The Department of Engineering Science and Mechanics at Penn State has named Muhammad Faryad the recipient of the 2020 Early Career Recognition Award.

Imitating the brain to make computers more efficient


Computers can perform operations much faster than the human brain and store more information. Despite these disadvantages, the human brain is a more efficient computer than the most sophisticated supercomputers -- by a factor of a million, according to Saptarshi Das, assistant professor of engineering science and mechanics at Penn State.

Researchers develop sensors that detect human biomarkers and toxic gas


A new understanding of nanomaterials, sensor design and fabrication approaches could help advance stretchable, wearable gas sensors that monitor gaseous biomarkers in humans and toxic gas in an exposed environment, according to Penn State researchers.

New Open Doors engineering science and mechanics scholarship created


When Patrick Mather arrived at Penn State as a student in the College of Engineering in 1985, he didn’t know what to expect. A first-generation college student, he had little idea of how to navigate the academic world of college or what undergraduate research was, and he was surprised when he received his invitation to the engineering science honors program.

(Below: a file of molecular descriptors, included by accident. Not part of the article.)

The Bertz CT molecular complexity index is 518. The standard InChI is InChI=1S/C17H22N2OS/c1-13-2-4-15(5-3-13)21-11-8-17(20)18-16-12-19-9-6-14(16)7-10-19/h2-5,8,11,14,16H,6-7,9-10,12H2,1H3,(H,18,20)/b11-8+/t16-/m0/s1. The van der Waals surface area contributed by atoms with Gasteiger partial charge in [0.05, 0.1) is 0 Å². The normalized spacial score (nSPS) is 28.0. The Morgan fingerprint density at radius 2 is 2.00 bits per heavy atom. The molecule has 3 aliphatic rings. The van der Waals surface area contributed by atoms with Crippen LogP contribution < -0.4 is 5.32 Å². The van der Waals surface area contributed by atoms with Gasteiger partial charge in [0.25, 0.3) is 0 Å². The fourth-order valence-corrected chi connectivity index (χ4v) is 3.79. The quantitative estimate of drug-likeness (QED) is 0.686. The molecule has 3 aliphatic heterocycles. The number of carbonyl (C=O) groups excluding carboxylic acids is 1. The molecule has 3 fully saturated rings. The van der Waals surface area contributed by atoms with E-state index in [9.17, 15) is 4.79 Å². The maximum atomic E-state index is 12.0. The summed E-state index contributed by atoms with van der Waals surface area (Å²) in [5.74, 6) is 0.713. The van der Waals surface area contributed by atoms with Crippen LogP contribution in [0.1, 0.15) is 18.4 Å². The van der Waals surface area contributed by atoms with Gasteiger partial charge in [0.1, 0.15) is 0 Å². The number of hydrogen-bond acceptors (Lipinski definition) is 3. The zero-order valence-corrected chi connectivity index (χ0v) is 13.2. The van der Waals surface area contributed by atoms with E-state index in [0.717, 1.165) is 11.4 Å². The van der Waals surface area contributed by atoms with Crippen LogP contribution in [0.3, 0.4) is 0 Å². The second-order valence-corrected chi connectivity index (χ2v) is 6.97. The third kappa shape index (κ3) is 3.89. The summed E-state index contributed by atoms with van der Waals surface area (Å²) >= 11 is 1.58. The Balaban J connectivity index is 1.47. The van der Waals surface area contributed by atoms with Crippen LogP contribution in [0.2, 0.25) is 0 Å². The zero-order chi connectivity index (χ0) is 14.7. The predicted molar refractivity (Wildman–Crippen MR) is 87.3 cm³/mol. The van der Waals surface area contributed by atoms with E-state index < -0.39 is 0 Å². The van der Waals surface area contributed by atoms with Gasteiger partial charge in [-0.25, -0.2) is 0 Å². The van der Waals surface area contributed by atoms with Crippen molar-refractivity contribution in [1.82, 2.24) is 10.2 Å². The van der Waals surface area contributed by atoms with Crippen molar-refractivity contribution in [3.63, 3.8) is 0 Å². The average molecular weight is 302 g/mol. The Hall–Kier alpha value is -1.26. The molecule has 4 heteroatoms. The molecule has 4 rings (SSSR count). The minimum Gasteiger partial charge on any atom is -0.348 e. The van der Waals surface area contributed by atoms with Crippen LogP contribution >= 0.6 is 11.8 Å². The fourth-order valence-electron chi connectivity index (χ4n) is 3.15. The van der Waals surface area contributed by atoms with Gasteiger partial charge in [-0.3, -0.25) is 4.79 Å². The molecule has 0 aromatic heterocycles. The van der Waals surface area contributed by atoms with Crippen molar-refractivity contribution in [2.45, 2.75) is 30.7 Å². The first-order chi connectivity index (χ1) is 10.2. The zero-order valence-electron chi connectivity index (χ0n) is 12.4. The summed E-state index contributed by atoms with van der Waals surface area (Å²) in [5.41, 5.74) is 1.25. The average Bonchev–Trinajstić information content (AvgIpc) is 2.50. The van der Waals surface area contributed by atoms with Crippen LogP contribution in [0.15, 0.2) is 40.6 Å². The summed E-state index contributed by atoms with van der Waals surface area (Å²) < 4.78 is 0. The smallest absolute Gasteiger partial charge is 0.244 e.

Research lays groundwork for ultra-thin, energy efficient photodetector on glass


Though we may not always realize it, photodetectors contribute greatly to the convenience of modern life. Also known as photosensors, photodetectors convert light energy into electrical signals to complete tasks such as opening automatic sliding doors and automatically adjusting a cell phone’s screen brightness in different lighting conditions.

Graphene-based memory resistors show promise for brain-based computing


As progress in traditional computing slows, new forms of computing are coming to the forefront. At Penn State, a team of engineers is attempting to pioneer a type of computing that mimics the efficiency of the brain's neural networks while exploiting the brain's analog nature.

Engineering professor named editor-in-chief of nondestructive evaluation journal


Parisa Shokouhi, associate professor of engineering science and mechanics and acoustics, was named editor-in-chief of Research in Nondestructive Evaluation, the research journal of the American Society for Nondestructive Testing.

Eight Penn State faculty teams awarded seed grants for AI research


Multi-Disciplinary Research Grants were recently awarded to eight research groups from across Penn State's colleges and campuses conducting research related to artificial intelligence (AI) and machine learning (ML).

Gel instrumental in 3D bioprinting biological tissues